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Wilmington diocese to cut jobs, close paper to pay abuse costs

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Bishop W. Francis Malooly of Wilmington, Del., speaks during an Oct. 19, 2009, press conference about the Diocese of Wilmington filing for bankruptcy protection to enable it to settle abuse cases. (CNS photo/Don Blake, The Dialog)

WILMINGTON, Del. -- The Diocese of Wilmington will eliminate 19 full-time and three part-time positions as it cuts operating expenses and prepares to pay more than $77.4 million to survivors of sexual abuse by priests.

The diocese announced the cuts in a letter from Bishop W. Francis Malooly accompanied by a list of positions that will be eliminated. Among the services that will be discontinued because of the layoffs are two run by Catholic Charities -- parish social ministry and the adoption program. The diocese will also stop publishing its newspaper, The Dialog, after 46 years and will let go the paper's staff of seven full-time employees and one contract staff member.

Other staff reductions will come in the offices of the chancery, Hispanic ministry, human resources, religious education and marriage tribunal. A vacant position in Catholic youth ministry will not be filled.

Most of the layoffs will be effective July 1. The Dialog "will be phased out sometime this fall," the diocese said. "Alternative modes of communication between the diocese, parishes and the faithful are being studied."

In his letter to parishioners, Bishop Malooly expressed "my sincerest regret to those whose positions will be eliminated" and said he was "pained by the loss of jobs by our dedicated, hard-working members of the diocesan family. They and all of our employees have been and are faithful friends and partners in ministry who loyally serve the mission of the church."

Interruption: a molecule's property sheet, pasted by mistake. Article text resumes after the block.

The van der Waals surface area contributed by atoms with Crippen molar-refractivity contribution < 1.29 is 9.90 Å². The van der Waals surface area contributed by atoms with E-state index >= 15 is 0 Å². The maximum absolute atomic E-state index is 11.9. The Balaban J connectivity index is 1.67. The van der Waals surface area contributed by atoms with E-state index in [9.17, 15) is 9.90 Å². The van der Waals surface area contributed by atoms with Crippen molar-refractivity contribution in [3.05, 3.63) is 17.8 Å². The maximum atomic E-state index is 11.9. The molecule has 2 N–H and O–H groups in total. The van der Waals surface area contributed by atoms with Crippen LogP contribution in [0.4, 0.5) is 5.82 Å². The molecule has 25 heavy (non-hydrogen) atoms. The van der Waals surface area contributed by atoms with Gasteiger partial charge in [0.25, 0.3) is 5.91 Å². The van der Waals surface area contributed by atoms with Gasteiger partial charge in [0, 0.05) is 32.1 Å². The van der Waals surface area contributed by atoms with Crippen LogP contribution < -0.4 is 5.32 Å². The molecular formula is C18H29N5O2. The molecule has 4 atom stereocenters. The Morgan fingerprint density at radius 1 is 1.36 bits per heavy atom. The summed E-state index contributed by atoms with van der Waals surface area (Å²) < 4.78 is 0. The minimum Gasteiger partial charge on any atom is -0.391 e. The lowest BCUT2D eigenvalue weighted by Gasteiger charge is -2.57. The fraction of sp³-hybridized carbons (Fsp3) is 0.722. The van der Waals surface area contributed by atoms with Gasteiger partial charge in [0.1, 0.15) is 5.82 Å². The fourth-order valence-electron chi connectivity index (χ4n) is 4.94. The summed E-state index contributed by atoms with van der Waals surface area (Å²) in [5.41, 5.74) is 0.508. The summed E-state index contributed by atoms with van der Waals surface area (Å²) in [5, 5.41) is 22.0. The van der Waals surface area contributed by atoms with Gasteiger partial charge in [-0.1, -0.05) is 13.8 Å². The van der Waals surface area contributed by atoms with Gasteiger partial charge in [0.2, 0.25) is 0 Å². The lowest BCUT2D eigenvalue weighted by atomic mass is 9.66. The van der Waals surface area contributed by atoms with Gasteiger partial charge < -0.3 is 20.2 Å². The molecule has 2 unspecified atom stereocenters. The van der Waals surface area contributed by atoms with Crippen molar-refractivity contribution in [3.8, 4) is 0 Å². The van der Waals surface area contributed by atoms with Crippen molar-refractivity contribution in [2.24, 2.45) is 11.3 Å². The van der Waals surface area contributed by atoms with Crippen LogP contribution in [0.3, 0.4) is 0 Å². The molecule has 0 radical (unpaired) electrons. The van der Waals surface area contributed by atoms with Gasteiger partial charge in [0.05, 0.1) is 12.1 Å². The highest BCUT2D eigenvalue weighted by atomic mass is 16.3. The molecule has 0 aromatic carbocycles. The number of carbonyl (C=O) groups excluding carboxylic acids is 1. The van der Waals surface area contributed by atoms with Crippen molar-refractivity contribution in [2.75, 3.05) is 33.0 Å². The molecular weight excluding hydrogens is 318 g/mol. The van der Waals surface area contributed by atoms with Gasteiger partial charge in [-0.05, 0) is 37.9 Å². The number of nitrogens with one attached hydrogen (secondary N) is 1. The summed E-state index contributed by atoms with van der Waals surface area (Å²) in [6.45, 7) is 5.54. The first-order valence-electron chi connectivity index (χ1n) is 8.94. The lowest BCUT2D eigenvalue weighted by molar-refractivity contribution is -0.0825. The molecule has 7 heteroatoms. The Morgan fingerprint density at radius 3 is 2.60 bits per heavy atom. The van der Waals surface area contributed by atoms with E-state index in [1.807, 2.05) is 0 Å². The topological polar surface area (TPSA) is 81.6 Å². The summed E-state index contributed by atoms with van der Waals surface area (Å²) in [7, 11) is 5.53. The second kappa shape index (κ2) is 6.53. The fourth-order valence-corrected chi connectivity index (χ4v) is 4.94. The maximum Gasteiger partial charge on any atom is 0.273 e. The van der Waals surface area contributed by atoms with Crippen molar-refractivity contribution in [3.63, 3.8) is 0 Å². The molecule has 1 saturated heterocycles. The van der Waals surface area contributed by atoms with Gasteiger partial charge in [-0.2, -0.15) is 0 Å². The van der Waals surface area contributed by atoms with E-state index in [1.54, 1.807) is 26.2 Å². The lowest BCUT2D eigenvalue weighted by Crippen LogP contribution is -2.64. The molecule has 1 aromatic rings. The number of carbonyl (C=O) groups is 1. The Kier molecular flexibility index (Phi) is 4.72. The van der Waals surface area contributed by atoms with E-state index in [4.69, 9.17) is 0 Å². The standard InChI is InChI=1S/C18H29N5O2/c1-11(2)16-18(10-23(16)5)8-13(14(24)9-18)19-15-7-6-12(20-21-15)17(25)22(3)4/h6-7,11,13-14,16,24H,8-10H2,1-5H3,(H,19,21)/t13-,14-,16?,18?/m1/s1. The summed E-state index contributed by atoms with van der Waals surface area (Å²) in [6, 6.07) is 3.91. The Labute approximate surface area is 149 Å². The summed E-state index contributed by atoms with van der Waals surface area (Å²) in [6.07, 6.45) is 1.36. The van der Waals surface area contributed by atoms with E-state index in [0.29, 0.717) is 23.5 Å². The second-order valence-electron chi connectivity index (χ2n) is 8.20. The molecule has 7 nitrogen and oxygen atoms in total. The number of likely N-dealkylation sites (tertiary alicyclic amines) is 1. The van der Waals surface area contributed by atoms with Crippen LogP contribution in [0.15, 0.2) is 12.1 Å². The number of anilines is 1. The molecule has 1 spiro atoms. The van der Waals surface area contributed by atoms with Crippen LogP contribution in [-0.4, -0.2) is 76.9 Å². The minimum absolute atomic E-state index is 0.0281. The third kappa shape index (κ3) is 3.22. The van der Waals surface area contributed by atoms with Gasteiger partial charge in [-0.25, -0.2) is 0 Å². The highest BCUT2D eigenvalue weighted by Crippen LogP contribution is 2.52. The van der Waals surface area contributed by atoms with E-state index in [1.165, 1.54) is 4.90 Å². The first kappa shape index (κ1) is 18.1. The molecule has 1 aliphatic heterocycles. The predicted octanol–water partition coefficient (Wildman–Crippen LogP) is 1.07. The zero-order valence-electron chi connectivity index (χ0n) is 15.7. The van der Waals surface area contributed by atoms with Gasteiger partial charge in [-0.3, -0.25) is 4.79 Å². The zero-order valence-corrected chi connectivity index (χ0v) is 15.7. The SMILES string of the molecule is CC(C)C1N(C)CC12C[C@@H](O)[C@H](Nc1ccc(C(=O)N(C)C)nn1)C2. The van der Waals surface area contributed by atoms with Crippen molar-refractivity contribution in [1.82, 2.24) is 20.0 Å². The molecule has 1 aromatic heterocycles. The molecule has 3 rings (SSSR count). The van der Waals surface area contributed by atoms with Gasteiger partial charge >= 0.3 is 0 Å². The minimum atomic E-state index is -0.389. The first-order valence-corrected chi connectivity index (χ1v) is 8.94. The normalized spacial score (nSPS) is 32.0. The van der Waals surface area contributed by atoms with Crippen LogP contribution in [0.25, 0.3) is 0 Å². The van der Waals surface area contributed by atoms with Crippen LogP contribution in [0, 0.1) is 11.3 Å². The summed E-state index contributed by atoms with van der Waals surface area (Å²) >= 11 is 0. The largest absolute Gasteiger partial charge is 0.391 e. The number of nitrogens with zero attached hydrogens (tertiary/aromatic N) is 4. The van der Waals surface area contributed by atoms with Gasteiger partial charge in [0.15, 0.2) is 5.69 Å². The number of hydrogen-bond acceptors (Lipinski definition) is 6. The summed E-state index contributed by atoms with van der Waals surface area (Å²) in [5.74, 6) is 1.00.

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The bishop said the diocese is extending health insurance benefits "for an additional time period" for employees whose jobs have been cut. He did not specify how long. (Employees whose jobs are being cut are not eligible for unemployment benefits since the diocese has traditionally opted not to pay unemployment compensation taxes, as allowed by Delaware law for church organizations.)

One of those whose jobs will be cut is Sister Sally Russell, who for 10 years has been the assistant director of religious education.

"The sadness that I carry is beyond human words at this time," she told The Dialog. "There seems to be no limit to the painful reality of the abuse scandal. My deepest sorrow is for the mission of Jesus served by the ministry of catechesis."

Noting that the church is observing the penitential season of Lent, Russell said, "I am compelled to live more deeply rooted in the suffering Christ and in the power of the Spirit. I know, in time, gratitude for those whom I have met and all that I have experienced will replace the sadness of the present moment."

On Feb. 2 the diocese reached an agreement to pay survivors of sexual abuse by priests more than $77.4 million to settle nearly 150 claims of abuse. The agreement will end pending lawsuits against the diocese and several parishes and commits the diocese to give to survivors its files on sexual abusers.

The agreement, pending approval of all creditors and the U.S. Bankruptcy Court, is expected to bring to an end sometime this summer the Chapter 11 process the diocese began in October 2009. The diocese declared bankruptcy to settle the cases filed by the survivors in a "fair and equitable way" while continuing the ministries of the church.

In his letter Malooly reiterated what he said in an April 4 memo to employees that announced the cuts to come. The diocese had two major goals in filing bankruptcy, he said, "to fairly compensate all survivors of clergy sexual abuse and honor our obligations to other creditors and pensioners, and to the best of our ability continue the charitable, educational, pastoral, and spiritual work" of the church.

In meeting the second obligation, he said, "we have, through the settlement, protected our parishes and now we are taking those necessary steps to continue the mission and ministries of diocesan services, albeit in reduced fashion."

The diocese plans to continue to publish The Dialog on its normal publication schedule -- weekly through May 26 then every other week in summer -- while it prepares its new communications approach.

The first issue of The Dialog was published Sept. 3, 1965, when it was called the Delmarva Dialog to reflect the geography of the diocese then. From the beginning, the paper has been sent to all registered households who request it; current circulation is about 55,000.

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